How the Brain Senses Infection
Summary: A small group of neurons in the airways plays a key role in changing the presence of influenza infection in the brain to the body, and a second pathway from the lungs to the brain becomes active later in the infection. The findings also shed light on how NSAID anti-inflammatory drugs ease flu symptoms.
A new study led by researchers at Harvard Medical School sheds light on how the brain becomes aware that there is an infection in the body.
By studying mice, the team found that a small group of neurons in the airways plays a key role in alerting the brain to a flu infection. They also found signs of a second pathway from the lungs to the brain that becomes active later in the infection.
The study is published in Nature.
Although most people get sick several times a year, scientific knowledge of how the brain evokes feelings of illness has lagged behind research on other bodily states such as hunger and thirst. The paper represents a key first step in understanding the brain-body connection during an infection.
“This study helps us begin to understand a basic mechanism of pathogen detection and how it relates to the nervous system, which until now has been largely mysterious,” said senior author Stephen Liberles, professor of cell biology at the Blavatnik Institute. in HMS and one. investigator at the Howard Hughes Medical Institute.
The findings also shed light on how nonsteroidal anti-inflammatory drugs such as ibuprofen and aspirin ease flu symptoms.
If the results can be translated to humans, the work could have important implications for developing more effective flu therapies.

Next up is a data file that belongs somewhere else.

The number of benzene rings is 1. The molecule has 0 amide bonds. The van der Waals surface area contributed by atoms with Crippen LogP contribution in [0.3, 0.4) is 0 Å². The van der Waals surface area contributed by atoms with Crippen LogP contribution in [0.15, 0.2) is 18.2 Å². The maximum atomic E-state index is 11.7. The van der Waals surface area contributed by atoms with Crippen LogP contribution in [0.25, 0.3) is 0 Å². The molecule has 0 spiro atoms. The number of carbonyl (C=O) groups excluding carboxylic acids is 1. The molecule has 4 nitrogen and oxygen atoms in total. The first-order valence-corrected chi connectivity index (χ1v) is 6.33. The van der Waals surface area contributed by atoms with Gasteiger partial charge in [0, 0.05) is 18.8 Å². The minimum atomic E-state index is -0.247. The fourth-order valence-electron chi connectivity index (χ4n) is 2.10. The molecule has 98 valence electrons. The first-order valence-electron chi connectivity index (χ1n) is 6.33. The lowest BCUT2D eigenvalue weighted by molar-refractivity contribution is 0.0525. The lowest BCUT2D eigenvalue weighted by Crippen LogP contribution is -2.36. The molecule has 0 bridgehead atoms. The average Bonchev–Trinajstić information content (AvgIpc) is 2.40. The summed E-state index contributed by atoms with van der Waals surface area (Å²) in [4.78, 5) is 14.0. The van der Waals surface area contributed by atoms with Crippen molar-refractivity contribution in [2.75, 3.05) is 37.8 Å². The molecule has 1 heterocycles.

An infectious state of mind
Liberle’s lab is interested in how the brain and body communicate to control physiology. For example, he has previously explored how the brain processes sensory information from internal organs and how sensory signals can induce or suppress the sensation of nausea.
In the new paper, the researchers turned their attention to another important type of disease that controls the brain: diseases from a respiratory infection.
During an infection, Liberles explained, the brain orchestrates symptoms while the body mounts an immune response. These can include broad symptoms such as fever, decreased appetite and lethargy, as well as specific symptoms such as congestion or cough for a respiratory illness or vomiting or diarrhea for a gastrointestinal bug.
The team decided to focus on influenza, a respiratory virus that is the source of millions of illnesses and medical visits and causes thousands of deaths in the United States each year.
Through a series of experiments in mice, first author Na-Ryum Bin, an HMS researcher in the Liberles lab, identified a small population of neurons embedded in the glossopharyngeal nerve, which runs from the throat to the brain.
Importantly, he found that these neurons are needed to signal to the brain that a flu infection is present and have receptors for lipids called prostaglandins. These lipids are produced by both mice and humans during an infection, and they are targeted by drugs such as ibuprofen and aspirin.
Cutting the glossopharyngeal nerve, eliminating neurons, blocking prostaglandin receptors on those neurons, or treating mice with ibuprofen similarly reduced flu symptoms and increased survival.
Together, the findings suggest that these airway neurons detect prostaglandins created during a flu infection and become a communication channel from the upper throat to the brain.
“We think that these neurons transmit the information that there is a pathogen there and initiate the neural circuits that control the disease response,” Liberles said.
The results provide an explanation for how drugs such as ibuprofen and aspirin work to reduce flu symptoms and suggest that these drugs may even increase survival.